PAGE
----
Brief Review: “Hansel and Gretel” meets Natural Born Killers, by way of The Night of the Hunter and the poetry of that teenage genius of angst, Arthur Rimbaud. A seductive, emotionally deranged teenage girl convinces her confused boyfriend to help her kill the class stud. Then things become really unusual as the two, fleeing from the crime, get lost in a forest and are held captive by, yes, an ogre. If you thought Neil Jordan’s The Company of Wolves (1984) was as far as a Freudian revision of a fairy tale could go, wait till you see what Ozon does.

Although I found the film rather uneven, to say that it consistently held my attention is an understatement. It’s also one of Ozon’s most visually rich pictures, capturing both the creepy neatness of the middle-class world and the alluring chaos of the forest scenes. The boy’s homoerotic relationship with the ogre, who keeps him on a leash, is not easily forgotten.

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Water Drops on Burning Rocks
Gouttes d’eau sur pierres brûlantes

Water Drops on Burning Rocks [reviewed on a separate page] (1999) — next Ozon film (in chronological order) — reviewed on a separate page. This is Ozon’s adaptation of an unproduced early play by Rainer Werner Fassbinder.

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Under the Sand
Sous le sable

Under The Sand [reviewed on a separate page] (2000) — next Ozon film (in chronological order) — reviewed on a separate page.

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8 Women
8 Femmes

Directed & Written by François Ozon

2002 — 109 minutes, color, aspect ratio 1.85:1 — Suspense / Comedy / Musical

Brief Review: In an isolated mansion, with the phone lines cut and car sabotaged, eight women are snowbound with the corpse of a man which every one of them had a motive for killing. Ozon whips together suspense and musical comedy in a film boasting a stellar (almost) all-woman cast: Catherine Deneuve (The Umbrellas of Cherbourg, Belle de jour), Danielle Darrieux (La Ronde, The Earrings of Madame de…), Isabelle Huppert (Violette Nozière, Sauve qui peut (la vie)), Emmanuelle Béart (Manon of the Spring, La Belle noiseuse), Fanny Ardant (The Woman Next Door, Confidentally Yours), Virginie Ledoyen (Chabrol’s La Cérémonie, Danny Boyle’s The Beach), Ludivine Sagnier (Water Drops on Burning Rocks, Swimming Pool), and Firmine Richard. (The sole representative of his sex, Dominique Lamure plays the man with the knife stuck in his back.)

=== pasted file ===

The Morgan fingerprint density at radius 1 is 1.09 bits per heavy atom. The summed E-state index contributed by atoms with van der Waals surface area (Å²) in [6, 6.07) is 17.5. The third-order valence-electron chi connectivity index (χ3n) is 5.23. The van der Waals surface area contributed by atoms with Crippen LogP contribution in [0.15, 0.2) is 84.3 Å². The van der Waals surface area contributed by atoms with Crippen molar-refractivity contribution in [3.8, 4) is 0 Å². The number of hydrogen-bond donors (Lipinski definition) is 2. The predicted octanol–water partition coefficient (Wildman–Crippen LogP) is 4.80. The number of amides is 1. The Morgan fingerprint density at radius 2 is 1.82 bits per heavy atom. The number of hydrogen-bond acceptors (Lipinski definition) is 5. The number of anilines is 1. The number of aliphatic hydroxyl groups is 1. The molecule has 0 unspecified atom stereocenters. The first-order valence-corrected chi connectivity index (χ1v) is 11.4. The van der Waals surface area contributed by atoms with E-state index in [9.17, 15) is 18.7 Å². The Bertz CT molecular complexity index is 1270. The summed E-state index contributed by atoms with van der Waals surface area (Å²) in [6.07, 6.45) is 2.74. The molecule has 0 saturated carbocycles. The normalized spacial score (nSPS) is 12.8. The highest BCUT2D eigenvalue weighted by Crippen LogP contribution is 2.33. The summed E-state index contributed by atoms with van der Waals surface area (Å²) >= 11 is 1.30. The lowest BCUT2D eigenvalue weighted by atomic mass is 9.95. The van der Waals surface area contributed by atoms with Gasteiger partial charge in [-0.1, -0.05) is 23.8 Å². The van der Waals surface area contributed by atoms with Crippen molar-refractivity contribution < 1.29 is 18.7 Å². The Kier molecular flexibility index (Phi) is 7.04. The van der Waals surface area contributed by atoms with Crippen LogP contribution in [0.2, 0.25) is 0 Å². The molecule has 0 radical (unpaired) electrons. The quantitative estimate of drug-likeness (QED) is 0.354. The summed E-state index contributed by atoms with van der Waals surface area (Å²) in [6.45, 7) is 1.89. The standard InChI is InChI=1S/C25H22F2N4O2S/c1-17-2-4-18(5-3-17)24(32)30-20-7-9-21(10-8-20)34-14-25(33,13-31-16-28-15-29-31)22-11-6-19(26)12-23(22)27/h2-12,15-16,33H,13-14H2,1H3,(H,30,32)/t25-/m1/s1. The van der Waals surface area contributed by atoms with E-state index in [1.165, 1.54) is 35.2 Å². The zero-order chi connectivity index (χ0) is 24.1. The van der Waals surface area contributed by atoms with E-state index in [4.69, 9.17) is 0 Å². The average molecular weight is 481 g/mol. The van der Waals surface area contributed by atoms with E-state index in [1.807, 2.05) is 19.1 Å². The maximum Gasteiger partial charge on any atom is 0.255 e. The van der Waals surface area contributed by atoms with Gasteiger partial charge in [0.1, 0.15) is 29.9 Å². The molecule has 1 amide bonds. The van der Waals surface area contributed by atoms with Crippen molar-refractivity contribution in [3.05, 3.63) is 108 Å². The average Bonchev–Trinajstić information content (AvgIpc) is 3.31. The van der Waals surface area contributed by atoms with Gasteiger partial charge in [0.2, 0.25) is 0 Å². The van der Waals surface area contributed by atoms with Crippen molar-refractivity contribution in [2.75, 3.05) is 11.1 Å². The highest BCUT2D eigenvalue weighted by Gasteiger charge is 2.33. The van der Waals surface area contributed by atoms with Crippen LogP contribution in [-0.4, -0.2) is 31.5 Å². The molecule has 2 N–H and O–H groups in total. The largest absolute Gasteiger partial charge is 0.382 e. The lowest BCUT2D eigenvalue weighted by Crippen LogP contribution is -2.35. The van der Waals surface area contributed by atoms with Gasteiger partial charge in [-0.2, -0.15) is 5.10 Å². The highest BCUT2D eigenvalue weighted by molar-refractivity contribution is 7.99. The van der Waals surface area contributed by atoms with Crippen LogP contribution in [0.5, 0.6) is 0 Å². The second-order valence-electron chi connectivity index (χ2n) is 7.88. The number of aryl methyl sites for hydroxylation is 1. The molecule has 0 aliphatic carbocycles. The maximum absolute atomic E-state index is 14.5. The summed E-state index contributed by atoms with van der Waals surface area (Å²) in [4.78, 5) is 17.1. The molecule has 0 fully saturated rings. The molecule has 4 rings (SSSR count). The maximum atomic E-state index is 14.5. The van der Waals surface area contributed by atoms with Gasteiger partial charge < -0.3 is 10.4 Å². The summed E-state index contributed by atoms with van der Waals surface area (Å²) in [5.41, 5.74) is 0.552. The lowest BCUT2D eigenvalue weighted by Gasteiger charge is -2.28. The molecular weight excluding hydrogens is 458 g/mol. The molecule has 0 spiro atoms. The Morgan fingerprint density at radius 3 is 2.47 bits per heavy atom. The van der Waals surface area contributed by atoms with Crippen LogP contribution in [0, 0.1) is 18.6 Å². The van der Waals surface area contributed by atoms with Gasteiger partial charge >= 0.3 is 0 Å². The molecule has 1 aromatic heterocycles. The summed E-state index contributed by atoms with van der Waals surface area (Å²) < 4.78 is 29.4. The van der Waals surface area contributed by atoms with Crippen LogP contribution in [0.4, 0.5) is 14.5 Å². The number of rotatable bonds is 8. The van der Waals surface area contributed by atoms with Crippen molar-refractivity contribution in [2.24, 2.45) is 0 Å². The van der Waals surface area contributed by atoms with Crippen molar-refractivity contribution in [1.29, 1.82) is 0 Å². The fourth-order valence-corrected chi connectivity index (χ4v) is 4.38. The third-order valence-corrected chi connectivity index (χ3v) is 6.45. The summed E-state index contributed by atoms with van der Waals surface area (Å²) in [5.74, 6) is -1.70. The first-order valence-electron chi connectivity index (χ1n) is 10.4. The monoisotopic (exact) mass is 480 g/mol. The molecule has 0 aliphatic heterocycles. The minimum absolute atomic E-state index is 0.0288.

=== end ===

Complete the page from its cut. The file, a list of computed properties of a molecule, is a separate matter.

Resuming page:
To quote (young) Stephen Sondheim’s lyric from Gypsy (stage 1959 / film 1962), “You gotta get a gimmick, if you want to get ahead.” True enough, whether politics, business or show biz. But unfortunately the “gimmicks” in 8 Women wear thin pretty quickly. Ozon, who adapted a stage play by author Robert Thomas for his script, uses a melodramatic murder mystery, set at the height of 1950s female fashions, and then periodically inserts “one-note” musical numbers every ten minutes. The songs are tuneful, and they give each talented cast member a turn at struttin’ her stuff in a solo (there is only one ensemble number), but the numbers grind the story to a halt. Like good journalism, each song clearly states its topic in the “lead sentence,” then simply spins out several more examples until it ends.